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The most common first try is (pseudo-code):

posts = SELECT * FROM posts

for each (post in posts) {
    post[comments] = SELECT * FROM comments WHERE post_id = {post[id]}
}

But is better to have JOINs, right? (or not? tell me) So:

posts = SELECT * FROM posts JOIN comments ON comments.post_id = posts.id

So the result will be something like:

post_id | post | comment_id | comment
===============================================
1       | foo  | 1          | nice foo
1       | foo  | 2          | dont like ur foo
2       | bar  | 3          | bar is better

How to convert to this?

array(
    array(
        'id' => 1,
        'post' => 'foo',
        'comments' => array(
            array('id' = 1, 'comment' => 'nice foo'),
            array('id' = 2, 'comment' => 'dont like ur foo'),
        )
    ),
    array(
        'id' => 2,
        'post' => 'bar'
        'comments' => array(
            array('id' = 1, 'comment' => 'bar is better')
        )
    ),
);

Thanks!

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closed as off-topic by John Conde, Jason McCreary, lonesomeday, Marc Audet, Graviton Jul 4 '13 at 3:01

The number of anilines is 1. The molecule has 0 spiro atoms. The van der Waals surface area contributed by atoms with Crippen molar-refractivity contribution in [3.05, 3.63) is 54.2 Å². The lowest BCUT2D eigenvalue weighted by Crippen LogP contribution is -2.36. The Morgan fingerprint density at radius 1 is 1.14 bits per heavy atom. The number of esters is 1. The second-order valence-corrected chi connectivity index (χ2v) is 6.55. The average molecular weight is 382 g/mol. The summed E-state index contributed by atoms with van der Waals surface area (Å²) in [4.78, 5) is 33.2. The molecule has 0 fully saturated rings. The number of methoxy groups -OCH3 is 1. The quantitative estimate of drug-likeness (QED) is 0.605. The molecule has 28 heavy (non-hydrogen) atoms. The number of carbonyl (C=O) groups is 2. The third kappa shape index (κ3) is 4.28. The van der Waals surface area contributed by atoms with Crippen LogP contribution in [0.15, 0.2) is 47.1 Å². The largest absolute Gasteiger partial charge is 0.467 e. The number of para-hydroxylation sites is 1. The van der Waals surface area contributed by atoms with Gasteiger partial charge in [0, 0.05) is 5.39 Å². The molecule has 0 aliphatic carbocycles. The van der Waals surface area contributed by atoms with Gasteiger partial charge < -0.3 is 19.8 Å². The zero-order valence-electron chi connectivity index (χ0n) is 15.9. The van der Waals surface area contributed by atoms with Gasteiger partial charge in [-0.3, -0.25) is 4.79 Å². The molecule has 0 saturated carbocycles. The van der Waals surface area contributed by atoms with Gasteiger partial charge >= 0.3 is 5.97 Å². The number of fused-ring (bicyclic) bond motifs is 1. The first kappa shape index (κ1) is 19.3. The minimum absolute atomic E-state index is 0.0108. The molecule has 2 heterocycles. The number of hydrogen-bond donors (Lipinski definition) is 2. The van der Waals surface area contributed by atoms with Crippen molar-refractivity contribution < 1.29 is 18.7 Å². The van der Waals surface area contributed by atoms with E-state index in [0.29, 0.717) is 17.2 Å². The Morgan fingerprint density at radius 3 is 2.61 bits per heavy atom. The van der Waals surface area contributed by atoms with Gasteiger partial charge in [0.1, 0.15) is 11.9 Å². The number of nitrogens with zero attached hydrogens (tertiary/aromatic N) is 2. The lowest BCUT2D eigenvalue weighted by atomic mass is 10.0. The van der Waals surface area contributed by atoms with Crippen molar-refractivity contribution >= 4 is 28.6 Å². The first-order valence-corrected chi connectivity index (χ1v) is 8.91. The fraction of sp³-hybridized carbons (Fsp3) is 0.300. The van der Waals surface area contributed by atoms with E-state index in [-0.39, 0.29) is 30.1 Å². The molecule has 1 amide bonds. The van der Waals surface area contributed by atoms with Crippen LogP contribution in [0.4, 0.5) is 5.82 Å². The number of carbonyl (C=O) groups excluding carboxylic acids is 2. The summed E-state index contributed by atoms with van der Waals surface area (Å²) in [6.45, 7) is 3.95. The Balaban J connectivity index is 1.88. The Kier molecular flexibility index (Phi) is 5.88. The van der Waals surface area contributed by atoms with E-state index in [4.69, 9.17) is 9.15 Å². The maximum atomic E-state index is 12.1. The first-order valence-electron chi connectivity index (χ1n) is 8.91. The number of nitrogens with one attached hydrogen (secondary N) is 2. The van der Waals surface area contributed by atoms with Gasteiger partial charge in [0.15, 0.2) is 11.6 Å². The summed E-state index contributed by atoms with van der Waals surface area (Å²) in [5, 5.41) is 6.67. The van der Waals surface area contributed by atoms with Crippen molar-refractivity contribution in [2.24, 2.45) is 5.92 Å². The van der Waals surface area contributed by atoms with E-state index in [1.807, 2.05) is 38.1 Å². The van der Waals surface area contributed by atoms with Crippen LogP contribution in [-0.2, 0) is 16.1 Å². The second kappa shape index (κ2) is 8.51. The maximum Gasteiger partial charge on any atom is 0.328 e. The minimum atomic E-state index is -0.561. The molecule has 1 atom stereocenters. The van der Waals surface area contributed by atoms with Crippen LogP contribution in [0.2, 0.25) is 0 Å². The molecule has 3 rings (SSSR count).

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2 Answers 2

up vote 4 down vote accepted

You just loop over the result set and build the array appropriately... presumable post_id is a primary key and thus unique so you can use that as an array key and check to see if the post has been created and then either jsut add the comment data, or crate a post and then add the comment data.

For example in pseudo-php-code:

$posts = array();
while(false !== ($row = whatever_assoc_fetch_func($result))) {

   $id = $row['post_id'];
   $commentId = $row['comment_id'];

   if(!isset($posts[$id])) {
      $posts[$id] = array(
         'id' => $id,
         'post' => $row['post'],
         'comments' => array()
      );
   }

   $posts[$id]['comments'][$commentId] = array(
       'comment_id' => $commentId,
       'comment' => $row['comment']
   );

}
share|improve this answer

You should most definitely use JOIN's when possible along with explicitly selecting your columns. Example (not tested):

SELECT 
  tbl1.a AS tbl1_a,
  tbl1.b AS tbl1_b,
  tbl1.c AS tbl1_c,
  tbl2.a AS tbl2_a,
  tbl2.b AS tbl2_b,
  tbl2.c AS tbl2_c
FROM tbl1
INNER JOIN tbl2 ON tbl2.parent_id = tbl1.id

There are many types of joins, all of which can be learned here: http://www.codeproject.com/Articles/33052/Visual-Representation-of-SQL-Joins

enter image description here

share|improve this answer
    
OK. But the result will always be a plain table. What is the best way to transform that plain data into a nested architecture of arrays/objects? –  Leo Cavalcante Jul 2 '13 at 19:29
    
Using a scripted solution, not on the database layer. –  Half Crazed Jul 2 '13 at 19:31
    
Yeah. That's the question. The better script to loop over the result and return the nested structure. –  Leo Cavalcante Jul 2 '13 at 19:37

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